Hydraulic fracturing of land to extract oil and natural gas, or “fracking,” in Texas is making big money, but also big waste, according to this multimedia article at Inside Climate News online. Residents of South Texas where the productive Eagle Ford Shale deposit is bringing in more and more energy, drilling, and fracking companies by the week, have reported that the harmful byproducts and fracking waste can be detrimental to their personal health, as well as the health of their property. But even using the best oil and gas lawyers in Texas to fight big companies like Exxon Mobile or Apache doesn’t guarantee a promising result, as some plaintiffs at court have already experienced. Now one sheriff is taking a different angle.
Deputy Sheriff Hector Zertuche “is the law when it comes to the illegal dumping of drilling waste” in part of the Eagle Ford Shale in Texas. The area’s environmental crimes officer reports that he “commonly saw 100 trucks or more hauling oil and gas waste into his county,” and that the fracking bypdroduct, misleadingly called “salt water” by industry insiders, would end up on roadways or in fields. The “salt water” that fracking companies should be pumping back into the ground or taking it to a landfill according to their promised practices actually looks like black sludge, and photos of it can be seen at Inside Climate News. Whether the sludge is dumped accidentally or intentionally remains unclear, but Zertuche has taken it upon himself to issue citations for these lawbreakers, saying “I want to make a difference for the people who live here.”
Oil and gas lawyers in Texas like Michael Hancock should be familiar with Zertuche’s citations, as they utilize “a section of the state’s Water Code called the Texas Oil and Gas Haulers Act” to impose fines of $1,000 and up to ten days in jail for each violation. Most of the drivers cited by Zertuche don’t end up hiring a lawyer, though, and have their employers write a check for the fine “rather than challenge the deputy.” Zertuche had originally gone to the Texas Railroad Commission, the state’s oil and gas waste regulator, but they were too slow to act, with investigations that took months and even years to complete.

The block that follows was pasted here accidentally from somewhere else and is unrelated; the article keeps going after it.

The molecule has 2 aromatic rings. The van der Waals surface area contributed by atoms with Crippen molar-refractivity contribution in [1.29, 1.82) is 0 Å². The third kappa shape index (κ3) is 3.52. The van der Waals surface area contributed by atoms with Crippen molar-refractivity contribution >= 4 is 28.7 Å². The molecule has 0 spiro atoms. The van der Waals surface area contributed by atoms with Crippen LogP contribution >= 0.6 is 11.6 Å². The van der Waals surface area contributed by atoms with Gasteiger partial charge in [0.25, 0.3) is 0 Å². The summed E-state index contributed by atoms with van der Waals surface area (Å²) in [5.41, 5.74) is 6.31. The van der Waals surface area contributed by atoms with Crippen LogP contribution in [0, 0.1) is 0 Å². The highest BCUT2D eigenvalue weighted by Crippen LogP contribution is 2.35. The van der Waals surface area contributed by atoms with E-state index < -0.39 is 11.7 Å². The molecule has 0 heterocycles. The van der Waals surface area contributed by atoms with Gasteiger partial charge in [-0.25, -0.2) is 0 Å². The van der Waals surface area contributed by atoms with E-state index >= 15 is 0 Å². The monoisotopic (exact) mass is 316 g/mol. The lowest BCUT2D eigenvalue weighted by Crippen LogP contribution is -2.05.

The state’s water code covers everything from spilling waste to not having proper disposal permits, oil and gas lawyers in Texas like Hancock say. And while the multitude of $1,000 fines that Zertuche is issuing isn’t likely to have that much of a collective impact on the fracking companies’ waste disposal procedures, the sheriff hopes that the revenue will provide the county with needed funds to combat the influx of crime and drugs that the energy business is bringing with it. Despite his success, Zertuche is reporting that neighboring counties “have been slow to follow” his lead.
But his efforts do seem to be making somewhat of a difference: drivers report to Zertuche that they’ve “been warned to be careful when they enter his jurisdiction.” Some battles against the big energy companies aren’t fought only by the oil and gas lawyers in Texas, but by one man and a ticket book.